We’ve talked here before about Gold in Tennessee - but Mr. Lane’s work revealed a new location for me - there’s just no telin’ what’s in our moutains!
The northwest side of the Smoky Mountains of Tennessee displays the features known as coves. These are basins on that side of the mountains that have resulted from special geological circumstances. Here, old faults (cracks in the earth’s crust, with movement along the cracks) onto rocks of younger age. The total overthrust movement was as much as 35 miles. Erosion has since broken through the older, overlying crystalline rocks to expose the younger limestones beneath. The limestone has, upon being weathered, produced good soil that has made possible a productive agriculture in the coves. Geologist call this type of cove a “fenster”, the German word for window; the holes eroded in the overlying rocks provide just that – a “window” through which the lower rocks may be viewed.
The best known of the coves of the Smokies is Cades Cove, in Blount County, a spot of rare beauty. Cades Cove is accessible to tourists. It is of special interest not only for its beauty, but also because of the preservation there of farmsteads as they appeared in bygone days, together with the traditional tools and agricultural practices. Other coves of the Smokies include Wear, Bumpass, and Tuckaleechee.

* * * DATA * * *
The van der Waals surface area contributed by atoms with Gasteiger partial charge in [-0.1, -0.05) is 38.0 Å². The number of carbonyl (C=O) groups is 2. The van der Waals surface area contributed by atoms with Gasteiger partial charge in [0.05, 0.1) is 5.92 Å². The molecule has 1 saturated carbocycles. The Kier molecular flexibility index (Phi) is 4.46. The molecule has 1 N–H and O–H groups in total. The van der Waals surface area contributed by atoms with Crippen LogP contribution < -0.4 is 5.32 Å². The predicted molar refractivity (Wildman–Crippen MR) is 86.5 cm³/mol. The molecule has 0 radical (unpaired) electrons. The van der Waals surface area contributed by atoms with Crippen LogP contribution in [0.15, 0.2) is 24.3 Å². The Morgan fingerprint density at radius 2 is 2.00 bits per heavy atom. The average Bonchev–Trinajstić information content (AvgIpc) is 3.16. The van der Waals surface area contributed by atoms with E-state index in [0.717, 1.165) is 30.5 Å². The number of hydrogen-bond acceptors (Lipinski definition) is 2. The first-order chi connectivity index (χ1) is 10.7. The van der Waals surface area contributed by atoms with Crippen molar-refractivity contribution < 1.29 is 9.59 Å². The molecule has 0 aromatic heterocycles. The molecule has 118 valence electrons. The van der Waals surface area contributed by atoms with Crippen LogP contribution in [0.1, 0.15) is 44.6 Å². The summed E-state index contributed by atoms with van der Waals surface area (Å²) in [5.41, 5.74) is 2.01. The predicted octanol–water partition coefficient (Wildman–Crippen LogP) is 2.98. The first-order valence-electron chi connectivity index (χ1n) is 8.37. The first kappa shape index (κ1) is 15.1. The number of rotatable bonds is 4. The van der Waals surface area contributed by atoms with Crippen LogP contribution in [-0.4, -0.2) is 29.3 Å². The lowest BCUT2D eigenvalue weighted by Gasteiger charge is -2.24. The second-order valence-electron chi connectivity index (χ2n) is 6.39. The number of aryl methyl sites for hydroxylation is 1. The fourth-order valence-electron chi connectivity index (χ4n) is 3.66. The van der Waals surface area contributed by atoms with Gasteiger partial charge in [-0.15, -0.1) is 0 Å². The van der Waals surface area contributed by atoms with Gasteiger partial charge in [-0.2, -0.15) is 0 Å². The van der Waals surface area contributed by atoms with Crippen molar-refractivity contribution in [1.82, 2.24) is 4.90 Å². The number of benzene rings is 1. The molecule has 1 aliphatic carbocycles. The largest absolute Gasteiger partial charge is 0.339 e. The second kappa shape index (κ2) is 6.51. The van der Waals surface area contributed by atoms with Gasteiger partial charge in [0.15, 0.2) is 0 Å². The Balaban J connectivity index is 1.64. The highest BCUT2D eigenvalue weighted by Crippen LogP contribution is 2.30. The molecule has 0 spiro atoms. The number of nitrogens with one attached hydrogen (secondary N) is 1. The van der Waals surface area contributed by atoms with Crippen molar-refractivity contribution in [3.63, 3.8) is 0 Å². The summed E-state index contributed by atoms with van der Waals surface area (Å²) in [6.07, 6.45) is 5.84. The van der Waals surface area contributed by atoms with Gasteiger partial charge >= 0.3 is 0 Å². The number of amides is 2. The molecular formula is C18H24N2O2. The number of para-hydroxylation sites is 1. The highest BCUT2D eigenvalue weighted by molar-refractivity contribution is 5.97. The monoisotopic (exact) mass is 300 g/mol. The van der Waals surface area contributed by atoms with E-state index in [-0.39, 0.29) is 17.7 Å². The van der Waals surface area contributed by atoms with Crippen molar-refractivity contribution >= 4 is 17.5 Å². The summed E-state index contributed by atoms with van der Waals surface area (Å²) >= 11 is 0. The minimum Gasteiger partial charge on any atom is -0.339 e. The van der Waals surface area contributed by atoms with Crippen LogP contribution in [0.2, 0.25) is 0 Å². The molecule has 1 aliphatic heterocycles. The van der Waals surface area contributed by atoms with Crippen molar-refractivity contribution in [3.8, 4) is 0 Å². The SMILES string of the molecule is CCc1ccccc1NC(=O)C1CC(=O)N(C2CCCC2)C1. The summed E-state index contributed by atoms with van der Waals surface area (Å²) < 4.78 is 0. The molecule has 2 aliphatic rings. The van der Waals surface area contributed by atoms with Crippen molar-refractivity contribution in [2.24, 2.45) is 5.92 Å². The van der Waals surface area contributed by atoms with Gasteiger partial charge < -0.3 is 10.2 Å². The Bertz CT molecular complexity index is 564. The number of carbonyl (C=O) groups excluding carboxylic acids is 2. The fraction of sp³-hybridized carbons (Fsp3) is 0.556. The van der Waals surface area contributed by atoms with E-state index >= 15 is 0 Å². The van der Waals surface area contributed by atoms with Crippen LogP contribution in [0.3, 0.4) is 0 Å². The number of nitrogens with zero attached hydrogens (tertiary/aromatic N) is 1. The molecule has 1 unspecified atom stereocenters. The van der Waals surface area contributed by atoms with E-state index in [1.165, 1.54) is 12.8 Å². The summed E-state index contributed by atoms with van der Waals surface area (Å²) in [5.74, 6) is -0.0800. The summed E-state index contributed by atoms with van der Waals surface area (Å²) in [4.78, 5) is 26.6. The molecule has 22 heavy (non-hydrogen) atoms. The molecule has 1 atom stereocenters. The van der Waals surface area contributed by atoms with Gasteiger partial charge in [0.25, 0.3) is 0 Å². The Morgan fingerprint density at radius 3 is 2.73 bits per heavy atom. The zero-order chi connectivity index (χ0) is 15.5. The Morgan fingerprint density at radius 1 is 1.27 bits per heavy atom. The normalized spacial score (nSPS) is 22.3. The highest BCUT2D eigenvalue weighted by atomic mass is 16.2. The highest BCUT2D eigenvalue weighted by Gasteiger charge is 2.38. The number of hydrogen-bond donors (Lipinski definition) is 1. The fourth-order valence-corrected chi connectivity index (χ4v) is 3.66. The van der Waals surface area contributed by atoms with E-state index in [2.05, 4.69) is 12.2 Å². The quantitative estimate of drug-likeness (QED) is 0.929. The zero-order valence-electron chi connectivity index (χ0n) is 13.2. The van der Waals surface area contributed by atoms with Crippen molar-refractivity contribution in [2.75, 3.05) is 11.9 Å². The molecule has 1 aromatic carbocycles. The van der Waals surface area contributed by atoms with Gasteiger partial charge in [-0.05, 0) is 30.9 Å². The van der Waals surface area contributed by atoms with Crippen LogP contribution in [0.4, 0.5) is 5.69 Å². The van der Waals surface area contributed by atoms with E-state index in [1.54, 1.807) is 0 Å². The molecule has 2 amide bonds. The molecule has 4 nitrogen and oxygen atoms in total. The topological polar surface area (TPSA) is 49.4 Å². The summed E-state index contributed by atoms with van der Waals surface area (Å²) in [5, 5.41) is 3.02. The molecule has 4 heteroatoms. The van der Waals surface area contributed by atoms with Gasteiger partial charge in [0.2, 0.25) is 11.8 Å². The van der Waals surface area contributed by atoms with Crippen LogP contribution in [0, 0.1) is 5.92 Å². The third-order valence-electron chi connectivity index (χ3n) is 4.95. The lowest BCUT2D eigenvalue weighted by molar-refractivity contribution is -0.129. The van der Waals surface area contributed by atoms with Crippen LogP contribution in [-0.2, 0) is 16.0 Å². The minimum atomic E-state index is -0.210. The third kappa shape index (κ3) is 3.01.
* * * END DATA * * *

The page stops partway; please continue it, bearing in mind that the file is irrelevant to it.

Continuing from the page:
At Coker Creek in the Blue Ridge of southeastern Tennessee, gold mining was once significant enough that there was a “rush” of sorts to the area in the first half of the nineteenth century Discovery of gold occurred there in 1827; commercial mining only lasted four years, however, from 1856 – 1860
The gold mined from Coker Creek was found largely by the “placer” or washing method. The amount of gold mined here was not large, total production amounting to only a quarter-million dollars or so – and the relatively “lean” ore never brought riches to the miners, as did the discoveries in California and some other area. Still, this episode makes an interesting “byway” in the path of Tennessee history. Gold excites the imagination, and even today, amateur prospectors may be found from time to time, panning in Coker Creek for the thrill of “color” – the brilliant golden flash that quickens the pulse, no matter how small the amount and value of the flakes. Coker Creek is located in the southeastern end of Monroe County. It is north of Ironsburg and southeast of Tellico Plains.